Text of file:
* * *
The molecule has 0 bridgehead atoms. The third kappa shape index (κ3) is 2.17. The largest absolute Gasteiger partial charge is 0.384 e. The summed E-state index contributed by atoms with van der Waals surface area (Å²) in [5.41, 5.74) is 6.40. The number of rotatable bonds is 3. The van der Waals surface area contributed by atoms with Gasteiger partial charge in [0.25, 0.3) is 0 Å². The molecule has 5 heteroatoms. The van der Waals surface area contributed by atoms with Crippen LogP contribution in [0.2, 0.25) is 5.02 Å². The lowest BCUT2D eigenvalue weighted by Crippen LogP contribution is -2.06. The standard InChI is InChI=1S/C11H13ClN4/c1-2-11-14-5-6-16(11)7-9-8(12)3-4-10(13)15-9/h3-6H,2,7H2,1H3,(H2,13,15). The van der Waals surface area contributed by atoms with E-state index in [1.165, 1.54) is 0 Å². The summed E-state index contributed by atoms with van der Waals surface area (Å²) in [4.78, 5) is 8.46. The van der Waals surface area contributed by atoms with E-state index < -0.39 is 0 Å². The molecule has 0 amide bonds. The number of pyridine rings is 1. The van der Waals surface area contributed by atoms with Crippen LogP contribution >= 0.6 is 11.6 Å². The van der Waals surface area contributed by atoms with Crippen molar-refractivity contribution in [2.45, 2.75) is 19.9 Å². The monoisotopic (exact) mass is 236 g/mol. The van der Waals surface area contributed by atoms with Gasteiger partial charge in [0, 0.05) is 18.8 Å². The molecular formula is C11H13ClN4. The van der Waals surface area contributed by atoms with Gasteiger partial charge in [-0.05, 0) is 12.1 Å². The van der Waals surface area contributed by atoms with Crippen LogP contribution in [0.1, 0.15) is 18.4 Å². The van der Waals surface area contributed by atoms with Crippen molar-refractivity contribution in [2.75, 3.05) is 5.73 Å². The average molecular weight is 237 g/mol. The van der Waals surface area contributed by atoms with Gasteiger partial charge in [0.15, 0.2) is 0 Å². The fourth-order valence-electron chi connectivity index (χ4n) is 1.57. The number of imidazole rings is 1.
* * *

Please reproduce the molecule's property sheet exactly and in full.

The molecule has 0 bridgehead atoms. The third kappa shape index (κ3) is 2.17. The largest absolute Gasteiger partial charge is 0.384 e. The summed E-state index contributed by atoms with van der Waals surface area (Å²) in [5.41, 5.74) is 6.40. The number of rotatable bonds is 3. The van der Waals surface area contributed by atoms with Gasteiger partial charge in [0.25, 0.3) is 0 Å². The molecule has 5 heteroatoms. The van der Waals surface area contributed by atoms with Crippen LogP contribution in [0.2, 0.25) is 5.02 Å². The lowest BCUT2D eigenvalue weighted by Crippen LogP contribution is -2.06. The standard InChI is InChI=1S/C11H13ClN4/c1-2-11-14-5-6-16(11)7-9-8(12)3-4-10(13)15-9/h3-6H,2,7H2,1H3,(H2,13,15). The van der Waals surface area contributed by atoms with E-state index in [1.165, 1.54) is 0 Å². The summed E-state index contributed by atoms with van der Waals surface area (Å²) in [4.78, 5) is 8.46. The van der Waals surface area contributed by atoms with E-state index < -0.39 is 0 Å². The molecule has 0 amide bonds. The number of pyridine rings is 1. The van der Waals surface area contributed by atoms with Crippen LogP contribution >= 0.6 is 11.6 Å². The van der Waals surface area contributed by atoms with Crippen molar-refractivity contribution in [2.45, 2.75) is 19.9 Å². The monoisotopic (exact) mass is 236 g/mol. The van der Waals surface area contributed by atoms with Gasteiger partial charge in [0, 0.05) is 18.8 Å². The molecular formula is C11H13ClN4. The van der Waals surface area contributed by atoms with Gasteiger partial charge in [-0.05, 0) is 12.1 Å². The van der Waals surface area contributed by atoms with Crippen LogP contribution in [0.1, 0.15) is 18.4 Å². The van der Waals surface area contributed by atoms with Crippen molar-refractivity contribution in [2.75, 3.05) is 5.73 Å². The average molecular weight is 237 g/mol. The van der Waals surface area contributed by atoms with Gasteiger partial charge in [0.15, 0.2) is 0 Å². The fourth-order valence-electron chi connectivity index (χ4n) is 1.57. The number of imidazole rings is 1.